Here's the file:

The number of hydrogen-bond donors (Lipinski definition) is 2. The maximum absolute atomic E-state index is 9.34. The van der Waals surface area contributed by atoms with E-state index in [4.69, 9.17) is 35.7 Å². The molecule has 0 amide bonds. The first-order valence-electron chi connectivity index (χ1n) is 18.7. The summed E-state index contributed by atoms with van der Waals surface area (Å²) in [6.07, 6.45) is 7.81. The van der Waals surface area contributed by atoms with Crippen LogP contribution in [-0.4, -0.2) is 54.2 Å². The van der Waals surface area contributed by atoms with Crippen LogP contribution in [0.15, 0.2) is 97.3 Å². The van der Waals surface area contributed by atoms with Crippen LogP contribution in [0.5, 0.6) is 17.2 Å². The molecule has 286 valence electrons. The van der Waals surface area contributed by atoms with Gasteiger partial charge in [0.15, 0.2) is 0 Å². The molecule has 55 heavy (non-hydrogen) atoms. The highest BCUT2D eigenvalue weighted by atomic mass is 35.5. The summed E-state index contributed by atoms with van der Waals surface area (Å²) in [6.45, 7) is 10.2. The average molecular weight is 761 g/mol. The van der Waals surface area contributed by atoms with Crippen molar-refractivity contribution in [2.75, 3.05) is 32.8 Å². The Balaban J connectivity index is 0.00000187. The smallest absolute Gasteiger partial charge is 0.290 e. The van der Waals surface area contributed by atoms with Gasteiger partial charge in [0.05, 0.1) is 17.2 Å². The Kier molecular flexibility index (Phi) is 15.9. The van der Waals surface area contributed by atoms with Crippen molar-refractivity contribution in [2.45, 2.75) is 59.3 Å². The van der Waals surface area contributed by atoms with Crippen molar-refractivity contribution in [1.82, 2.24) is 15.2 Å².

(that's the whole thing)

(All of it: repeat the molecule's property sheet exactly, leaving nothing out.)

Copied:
The number of hydrogen-bond donors (Lipinski definition) is 2. The maximum absolute atomic E-state index is 9.34. The van der Waals surface area contributed by atoms with E-state index in [4.69, 9.17) is 35.7 Å². The molecule has 0 amide bonds. The first-order valence-electron chi connectivity index (χ1n) is 18.7. The summed E-state index contributed by atoms with van der Waals surface area (Å²) in [6.07, 6.45) is 7.81. The van der Waals surface area contributed by atoms with Crippen LogP contribution in [-0.4, -0.2) is 54.2 Å². The van der Waals surface area contributed by atoms with Crippen LogP contribution in [0.15, 0.2) is 97.3 Å². The van der Waals surface area contributed by atoms with Crippen LogP contribution in [0.5, 0.6) is 17.2 Å². The molecule has 286 valence electrons. The van der Waals surface area contributed by atoms with Gasteiger partial charge in [0.15, 0.2) is 0 Å². The molecule has 55 heavy (non-hydrogen) atoms. The highest BCUT2D eigenvalue weighted by atomic mass is 35.5. The summed E-state index contributed by atoms with van der Waals surface area (Å²) in [6.45, 7) is 10.2. The average molecular weight is 761 g/mol. The van der Waals surface area contributed by atoms with Crippen molar-refractivity contribution in [2.75, 3.05) is 32.8 Å². The Balaban J connectivity index is 0.00000187. The smallest absolute Gasteiger partial charge is 0.290 e. The van der Waals surface area contributed by atoms with Gasteiger partial charge in [0.05, 0.1) is 17.2 Å². The Kier molecular flexibility index (Phi) is 15.9. The van der Waals surface area contributed by atoms with Crippen molar-refractivity contribution in [2.45, 2.75) is 59.3 Å². The van der Waals surface area contributed by atoms with Crippen molar-refractivity contribution in [1.82, 2.24) is 15.2 Å².